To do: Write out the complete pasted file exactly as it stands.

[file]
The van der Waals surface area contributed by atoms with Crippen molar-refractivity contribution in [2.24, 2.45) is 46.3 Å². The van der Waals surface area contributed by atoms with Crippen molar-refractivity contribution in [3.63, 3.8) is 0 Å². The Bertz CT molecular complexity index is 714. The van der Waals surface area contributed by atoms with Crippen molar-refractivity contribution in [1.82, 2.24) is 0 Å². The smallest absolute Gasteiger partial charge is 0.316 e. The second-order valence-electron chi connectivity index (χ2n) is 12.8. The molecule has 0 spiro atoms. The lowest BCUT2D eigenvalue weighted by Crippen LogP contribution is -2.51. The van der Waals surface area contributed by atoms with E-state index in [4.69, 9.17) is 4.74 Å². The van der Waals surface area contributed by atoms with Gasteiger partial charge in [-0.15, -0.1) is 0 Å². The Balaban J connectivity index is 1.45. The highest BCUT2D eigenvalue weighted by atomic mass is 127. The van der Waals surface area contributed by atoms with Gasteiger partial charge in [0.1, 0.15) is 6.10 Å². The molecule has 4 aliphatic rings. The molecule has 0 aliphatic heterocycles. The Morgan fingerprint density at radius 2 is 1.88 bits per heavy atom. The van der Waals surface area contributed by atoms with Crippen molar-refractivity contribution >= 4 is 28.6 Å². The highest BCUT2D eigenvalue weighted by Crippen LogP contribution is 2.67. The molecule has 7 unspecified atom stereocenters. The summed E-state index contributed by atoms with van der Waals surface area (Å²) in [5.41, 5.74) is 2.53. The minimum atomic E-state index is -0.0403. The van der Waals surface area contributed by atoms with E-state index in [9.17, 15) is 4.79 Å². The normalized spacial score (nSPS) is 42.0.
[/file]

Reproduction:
The van der Waals surface area contributed by atoms with Crippen molar-refractivity contribution in [2.24, 2.45) is 46.3 Å². The van der Waals surface area contributed by atoms with Crippen molar-refractivity contribution in [3.63, 3.8) is 0 Å². The Bertz CT molecular complexity index is 714. The van der Waals surface area contributed by atoms with Crippen molar-refractivity contribution in [1.82, 2.24) is 0 Å². The smallest absolute Gasteiger partial charge is 0.316 e. The second-order valence-electron chi connectivity index (χ2n) is 12.8. The molecule has 0 spiro atoms. The lowest BCUT2D eigenvalue weighted by Crippen LogP contribution is -2.51. The van der Waals surface area contributed by atoms with E-state index in [4.69, 9.17) is 4.74 Å². The van der Waals surface area contributed by atoms with Gasteiger partial charge in [-0.15, -0.1) is 0 Å². The Balaban J connectivity index is 1.45. The highest BCUT2D eigenvalue weighted by atomic mass is 127. The van der Waals surface area contributed by atoms with Gasteiger partial charge in [0.1, 0.15) is 6.10 Å². The molecule has 4 aliphatic rings. The molecule has 0 aliphatic heterocycles. The Morgan fingerprint density at radius 2 is 1.88 bits per heavy atom. The van der Waals surface area contributed by atoms with Crippen molar-refractivity contribution >= 4 is 28.6 Å². The highest BCUT2D eigenvalue weighted by Crippen LogP contribution is 2.67. The molecule has 7 unspecified atom stereocenters. The summed E-state index contributed by atoms with van der Waals surface area (Å²) in [5.41, 5.74) is 2.53. The minimum atomic E-state index is -0.0403. The van der Waals surface area contributed by atoms with E-state index in [9.17, 15) is 4.79 Å². The normalized spacial score (nSPS) is 42.0.